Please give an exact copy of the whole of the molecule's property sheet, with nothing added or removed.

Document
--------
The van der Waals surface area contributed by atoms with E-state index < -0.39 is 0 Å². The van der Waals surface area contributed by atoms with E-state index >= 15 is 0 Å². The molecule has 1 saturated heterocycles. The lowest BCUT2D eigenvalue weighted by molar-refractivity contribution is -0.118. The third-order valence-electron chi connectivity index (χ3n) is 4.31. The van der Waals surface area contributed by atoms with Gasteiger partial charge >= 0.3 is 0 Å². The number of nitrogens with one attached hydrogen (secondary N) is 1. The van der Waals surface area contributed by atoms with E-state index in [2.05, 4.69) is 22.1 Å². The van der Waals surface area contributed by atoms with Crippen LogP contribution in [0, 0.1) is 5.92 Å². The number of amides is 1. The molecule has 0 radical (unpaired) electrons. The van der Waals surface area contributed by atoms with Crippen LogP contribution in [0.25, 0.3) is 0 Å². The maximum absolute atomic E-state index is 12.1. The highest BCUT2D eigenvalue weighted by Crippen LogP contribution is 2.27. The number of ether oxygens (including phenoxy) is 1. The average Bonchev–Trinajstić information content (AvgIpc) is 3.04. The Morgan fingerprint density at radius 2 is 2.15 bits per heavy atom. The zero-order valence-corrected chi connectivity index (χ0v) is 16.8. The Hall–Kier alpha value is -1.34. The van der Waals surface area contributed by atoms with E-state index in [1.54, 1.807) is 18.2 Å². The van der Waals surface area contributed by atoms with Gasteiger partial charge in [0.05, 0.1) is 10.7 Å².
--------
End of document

The van der Waals surface area contributed by atoms with E-state index < -0.39 is 0 Å². The van der Waals surface area contributed by atoms with E-state index >= 15 is 0 Å². The molecule has 1 saturated heterocycles. The lowest BCUT2D eigenvalue weighted by molar-refractivity contribution is -0.118. The third-order valence-electron chi connectivity index (χ3n) is 4.31. The van der Waals surface area contributed by atoms with Gasteiger partial charge >= 0.3 is 0 Å². The number of nitrogens with one attached hydrogen (secondary N) is 1. The van der Waals surface area contributed by atoms with E-state index in [2.05, 4.69) is 22.1 Å². The van der Waals surface area contributed by atoms with Crippen LogP contribution in [0, 0.1) is 5.92 Å². The number of amides is 1. The molecule has 0 radical (unpaired) electrons. The van der Waals surface area contributed by atoms with Crippen LogP contribution in [0.25, 0.3) is 0 Å². The maximum absolute atomic E-state index is 12.1. The highest BCUT2D eigenvalue weighted by Crippen LogP contribution is 2.27. The number of ether oxygens (including phenoxy) is 1. The average Bonchev–Trinajstić information content (AvgIpc) is 3.04. The Morgan fingerprint density at radius 2 is 2.15 bits per heavy atom. The zero-order valence-corrected chi connectivity index (χ0v) is 16.8. The Hall–Kier alpha value is -1.34. The van der Waals surface area contributed by atoms with E-state index in [1.54, 1.807) is 18.2 Å². The van der Waals surface area contributed by atoms with Gasteiger partial charge in [0.05, 0.1) is 10.7 Å².